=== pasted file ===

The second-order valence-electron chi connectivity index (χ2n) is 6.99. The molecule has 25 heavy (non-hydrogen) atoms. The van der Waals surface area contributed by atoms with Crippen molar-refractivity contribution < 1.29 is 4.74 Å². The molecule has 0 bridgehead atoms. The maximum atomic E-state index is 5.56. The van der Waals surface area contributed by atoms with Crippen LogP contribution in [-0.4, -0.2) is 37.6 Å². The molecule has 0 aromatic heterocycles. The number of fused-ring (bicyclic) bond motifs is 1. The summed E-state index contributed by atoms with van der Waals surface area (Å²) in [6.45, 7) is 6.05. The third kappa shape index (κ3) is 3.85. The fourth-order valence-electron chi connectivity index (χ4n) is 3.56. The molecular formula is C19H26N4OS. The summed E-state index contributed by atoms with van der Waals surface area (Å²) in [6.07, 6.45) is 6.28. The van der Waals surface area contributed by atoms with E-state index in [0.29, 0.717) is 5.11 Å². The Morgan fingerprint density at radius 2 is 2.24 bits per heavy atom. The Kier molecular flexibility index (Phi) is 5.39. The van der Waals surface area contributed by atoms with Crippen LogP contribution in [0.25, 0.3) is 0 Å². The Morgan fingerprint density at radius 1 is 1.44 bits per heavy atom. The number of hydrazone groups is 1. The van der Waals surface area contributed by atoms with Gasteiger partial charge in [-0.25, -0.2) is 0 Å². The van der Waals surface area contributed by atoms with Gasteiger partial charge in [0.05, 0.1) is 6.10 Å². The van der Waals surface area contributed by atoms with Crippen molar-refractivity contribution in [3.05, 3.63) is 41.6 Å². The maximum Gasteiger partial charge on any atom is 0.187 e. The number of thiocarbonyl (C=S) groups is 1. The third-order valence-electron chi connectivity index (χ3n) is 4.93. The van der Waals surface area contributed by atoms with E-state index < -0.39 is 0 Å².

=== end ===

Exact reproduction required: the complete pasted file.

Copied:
The second-order valence-electron chi connectivity index (χ2n) is 6.99. The molecule has 25 heavy (non-hydrogen) atoms. The van der Waals surface area contributed by atoms with Crippen molar-refractivity contribution < 1.29 is 4.74 Å². The molecule has 0 bridgehead atoms. The maximum atomic E-state index is 5.56. The van der Waals surface area contributed by atoms with Crippen LogP contribution in [-0.4, -0.2) is 37.6 Å². The molecule has 0 aromatic heterocycles. The number of fused-ring (bicyclic) bond motifs is 1. The summed E-state index contributed by atoms with van der Waals surface area (Å²) in [6.45, 7) is 6.05. The third kappa shape index (κ3) is 3.85. The fourth-order valence-electron chi connectivity index (χ4n) is 3.56. The molecular formula is C19H26N4OS. The summed E-state index contributed by atoms with van der Waals surface area (Å²) in [6.07, 6.45) is 6.28. The van der Waals surface area contributed by atoms with E-state index in [0.29, 0.717) is 5.11 Å². The Morgan fingerprint density at radius 2 is 2.24 bits per heavy atom. The Kier molecular flexibility index (Phi) is 5.39. The van der Waals surface area contributed by atoms with Crippen LogP contribution in [0.25, 0.3) is 0 Å². The Morgan fingerprint density at radius 1 is 1.44 bits per heavy atom. The number of hydrazone groups is 1. The van der Waals surface area contributed by atoms with Gasteiger partial charge in [-0.25, -0.2) is 0 Å². The van der Waals surface area contributed by atoms with Gasteiger partial charge in [0.05, 0.1) is 6.10 Å². The van der Waals surface area contributed by atoms with Crippen molar-refractivity contribution in [3.05, 3.63) is 41.6 Å². The maximum Gasteiger partial charge on any atom is 0.187 e. The number of thiocarbonyl (C=S) groups is 1. The third-order valence-electron chi connectivity index (χ3n) is 4.93. The van der Waals surface area contributed by atoms with E-state index < -0.39 is 0 Å².